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Delta Air Lines Flight Attendants Unveil Surprising ‘Love’ Campaign for Unionization

At the beginning of the year, one American Airlines flight attendant put out a warning to aspiring cabin crew: don’t become a flight attendant unless you’re going to Delta. You’d think that efforts to unionize flight attendants at Delta face an uphill battle – and they do.


That’s why the latest tactics of Sara Nelson’s AFA-CWA are so interesting. Usually they’d be inclined to attack the company, and to attack management. AFA-CWA has a scoring system at United which reports on flight attendant unhappiness at United. 91% of AFA-CWA union members at United feel unvalued by their company and 99% feel their issues are unresolved.


Yet at Delta they’re promoting the opposite – “We love our jobs–and that’s why we want a union.”


I find this pitch fascinating for several reasons.


  • It’s not factually accurate to claim “We’re forming our union led by and for Delta Flight Attendants” since AFA bylaws say that flight attendants cannot directly elect its Master Executive Council officers and international officers. A proposal to change that failed last month.

  • They’re framing this to Delta employees as though it’s a collegial action, rather than a confrontational one. A new union contract, under the Railway Labor Act, will take years to negotiate. American Airlines flight attendants had their contract become amendable four and a half years ago and haven’t seen a raise since January 1, 2019. Yet the suggestion is that this is being done out of love for the company. You’d expect that flight attendants who support a union would do so because they want someone to fight the company! Is this going to be a ‘company union’ which is mostly what we’ve seen out of APFA at American, supporting the return of ‘attendance points’ (penalties for taking sick days) coming out of the pandemic and never uttering a word of criticism for management when they furloughed more flight attendants than any other airline in the world?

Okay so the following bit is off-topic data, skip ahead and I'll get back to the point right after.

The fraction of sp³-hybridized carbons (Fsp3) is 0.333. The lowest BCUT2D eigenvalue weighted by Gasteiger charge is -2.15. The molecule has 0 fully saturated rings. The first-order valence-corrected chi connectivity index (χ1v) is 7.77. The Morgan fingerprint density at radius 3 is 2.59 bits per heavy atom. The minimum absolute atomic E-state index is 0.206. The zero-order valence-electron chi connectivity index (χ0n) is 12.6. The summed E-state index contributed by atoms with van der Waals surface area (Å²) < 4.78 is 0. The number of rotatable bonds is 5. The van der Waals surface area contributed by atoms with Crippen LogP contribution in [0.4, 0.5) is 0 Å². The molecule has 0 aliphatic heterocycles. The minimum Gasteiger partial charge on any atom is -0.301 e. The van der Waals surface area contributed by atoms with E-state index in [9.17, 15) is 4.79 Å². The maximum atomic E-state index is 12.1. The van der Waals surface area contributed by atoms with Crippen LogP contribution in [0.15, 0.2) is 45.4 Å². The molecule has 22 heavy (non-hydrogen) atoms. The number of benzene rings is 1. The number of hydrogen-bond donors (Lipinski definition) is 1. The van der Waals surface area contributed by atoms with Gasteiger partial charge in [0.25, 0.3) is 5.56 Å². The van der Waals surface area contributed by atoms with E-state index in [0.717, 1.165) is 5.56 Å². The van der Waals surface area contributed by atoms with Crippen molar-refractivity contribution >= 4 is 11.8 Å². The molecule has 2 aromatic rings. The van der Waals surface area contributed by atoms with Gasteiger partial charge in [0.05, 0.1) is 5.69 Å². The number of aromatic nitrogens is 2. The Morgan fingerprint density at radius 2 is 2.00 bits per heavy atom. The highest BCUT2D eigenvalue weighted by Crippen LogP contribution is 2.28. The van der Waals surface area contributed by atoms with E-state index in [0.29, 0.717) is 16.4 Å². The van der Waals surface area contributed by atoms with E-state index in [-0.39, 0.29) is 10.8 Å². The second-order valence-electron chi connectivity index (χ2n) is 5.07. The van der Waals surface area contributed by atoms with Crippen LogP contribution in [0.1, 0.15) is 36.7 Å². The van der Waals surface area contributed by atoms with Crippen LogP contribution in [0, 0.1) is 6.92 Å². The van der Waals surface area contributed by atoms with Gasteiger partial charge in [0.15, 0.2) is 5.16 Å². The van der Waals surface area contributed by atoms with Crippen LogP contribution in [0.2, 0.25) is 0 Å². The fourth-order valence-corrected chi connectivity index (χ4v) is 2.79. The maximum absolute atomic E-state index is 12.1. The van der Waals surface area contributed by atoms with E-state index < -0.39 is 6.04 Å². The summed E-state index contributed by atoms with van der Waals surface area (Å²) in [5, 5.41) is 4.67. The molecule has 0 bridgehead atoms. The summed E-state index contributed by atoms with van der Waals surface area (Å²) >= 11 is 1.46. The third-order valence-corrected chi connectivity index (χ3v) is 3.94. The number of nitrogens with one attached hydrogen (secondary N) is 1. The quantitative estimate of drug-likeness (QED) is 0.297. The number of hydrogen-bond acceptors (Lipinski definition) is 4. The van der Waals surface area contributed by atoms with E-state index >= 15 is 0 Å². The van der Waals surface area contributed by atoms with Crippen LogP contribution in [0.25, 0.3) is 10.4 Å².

• It seems like union drive supporters finally have an example where (a different) union negotiated pay that’s at least comparable to what Delta flight attendants already receive, though Delta cabin crew don’t have to pay union dues to get it. Southwest’s new pay deal at least makes it harder to say every union flight attendant group earns less.


It used to be that Delta pay was head and shoulders above all other flight attendant pay in the industry. Delta gives annual raises rather than freezing pay for five years at a time while new contracts are negotiated at unionized peers.


Southwest Airlines gave its flight attendants a new contract with increased wages and even retro pay to make up for years of contract negotiations without an increase. Now whether Southwest or Delta pays more depends on the flight attendant.


A lineholder with 80 hours at Delta will make more than a comparable employee at Southwest, accounting for boarding pay and profit sharing.


Southwest flight attendants, of course, also clean planes between flights and only work Boeing 737 short haul flying.


Flight attendants represented by AFA-CWA at United are deeply unhappy, according to the union itself. United cabin crew have been in protracted labor negotiations. No AFA-CWA flight attendant local has negotiated boarding pay (pay for time on the aircraft during boarding), something Delta added voluntarily two years ago. Delta crew should ask if they want the experience of United crew that have been represented by AFA-CWA for years.


This article originally appeared on View From The Wing

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